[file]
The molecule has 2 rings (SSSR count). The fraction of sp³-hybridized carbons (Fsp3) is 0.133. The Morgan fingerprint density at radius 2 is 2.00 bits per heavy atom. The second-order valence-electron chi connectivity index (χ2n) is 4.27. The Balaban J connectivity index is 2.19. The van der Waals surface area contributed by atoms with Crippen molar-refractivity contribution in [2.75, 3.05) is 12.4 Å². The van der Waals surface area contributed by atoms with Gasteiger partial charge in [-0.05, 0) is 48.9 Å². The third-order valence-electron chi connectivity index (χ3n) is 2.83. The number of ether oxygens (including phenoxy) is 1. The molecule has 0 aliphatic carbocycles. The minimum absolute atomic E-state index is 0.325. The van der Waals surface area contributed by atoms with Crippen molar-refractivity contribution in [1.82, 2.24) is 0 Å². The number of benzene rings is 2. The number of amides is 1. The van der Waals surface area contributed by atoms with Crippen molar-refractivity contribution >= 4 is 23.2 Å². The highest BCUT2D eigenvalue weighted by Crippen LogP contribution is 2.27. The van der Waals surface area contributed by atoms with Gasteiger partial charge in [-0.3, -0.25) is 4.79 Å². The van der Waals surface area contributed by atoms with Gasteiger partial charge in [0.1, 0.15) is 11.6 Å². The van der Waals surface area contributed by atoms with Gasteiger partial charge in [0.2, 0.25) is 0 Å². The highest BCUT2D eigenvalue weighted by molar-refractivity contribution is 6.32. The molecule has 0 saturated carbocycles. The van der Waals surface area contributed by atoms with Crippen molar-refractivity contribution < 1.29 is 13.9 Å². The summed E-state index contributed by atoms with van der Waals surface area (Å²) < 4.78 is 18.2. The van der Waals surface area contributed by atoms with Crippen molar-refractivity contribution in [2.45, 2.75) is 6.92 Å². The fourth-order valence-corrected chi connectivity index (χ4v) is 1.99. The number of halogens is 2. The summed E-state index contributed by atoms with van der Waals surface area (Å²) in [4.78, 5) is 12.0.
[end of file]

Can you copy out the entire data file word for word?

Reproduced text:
The molecule has 2 rings (SSSR count). The fraction of sp³-hybridized carbons (Fsp3) is 0.133. The Morgan fingerprint density at radius 2 is 2.00 bits per heavy atom. The second-order valence-electron chi connectivity index (χ2n) is 4.27. The Balaban J connectivity index is 2.19. The van der Waals surface area contributed by atoms with Crippen molar-refractivity contribution in [2.75, 3.05) is 12.4 Å². The van der Waals surface area contributed by atoms with Gasteiger partial charge in [-0.05, 0) is 48.9 Å². The third-order valence-electron chi connectivity index (χ3n) is 2.83. The number of ether oxygens (including phenoxy) is 1. The molecule has 0 aliphatic carbocycles. The minimum absolute atomic E-state index is 0.325. The van der Waals surface area contributed by atoms with Crippen molar-refractivity contribution in [1.82, 2.24) is 0 Å². The number of benzene rings is 2. The number of amides is 1. The van der Waals surface area contributed by atoms with Crippen molar-refractivity contribution >= 4 is 23.2 Å². The highest BCUT2D eigenvalue weighted by Crippen LogP contribution is 2.27. The van der Waals surface area contributed by atoms with Gasteiger partial charge in [-0.3, -0.25) is 4.79 Å². The van der Waals surface area contributed by atoms with Gasteiger partial charge in [0.1, 0.15) is 11.6 Å². The van der Waals surface area contributed by atoms with Gasteiger partial charge in [0.2, 0.25) is 0 Å². The highest BCUT2D eigenvalue weighted by molar-refractivity contribution is 6.32. The molecule has 0 saturated carbocycles. The van der Waals surface area contributed by atoms with Crippen molar-refractivity contribution < 1.29 is 13.9 Å². The summed E-state index contributed by atoms with van der Waals surface area (Å²) < 4.78 is 18.2. The van der Waals surface area contributed by atoms with Crippen molar-refractivity contribution in [2.45, 2.75) is 6.92 Å². The fourth-order valence-corrected chi connectivity index (χ4v) is 1.99. The number of halogens is 2. The summed E-state index contributed by atoms with van der Waals surface area (Å²) in [4.78, 5) is 12.0.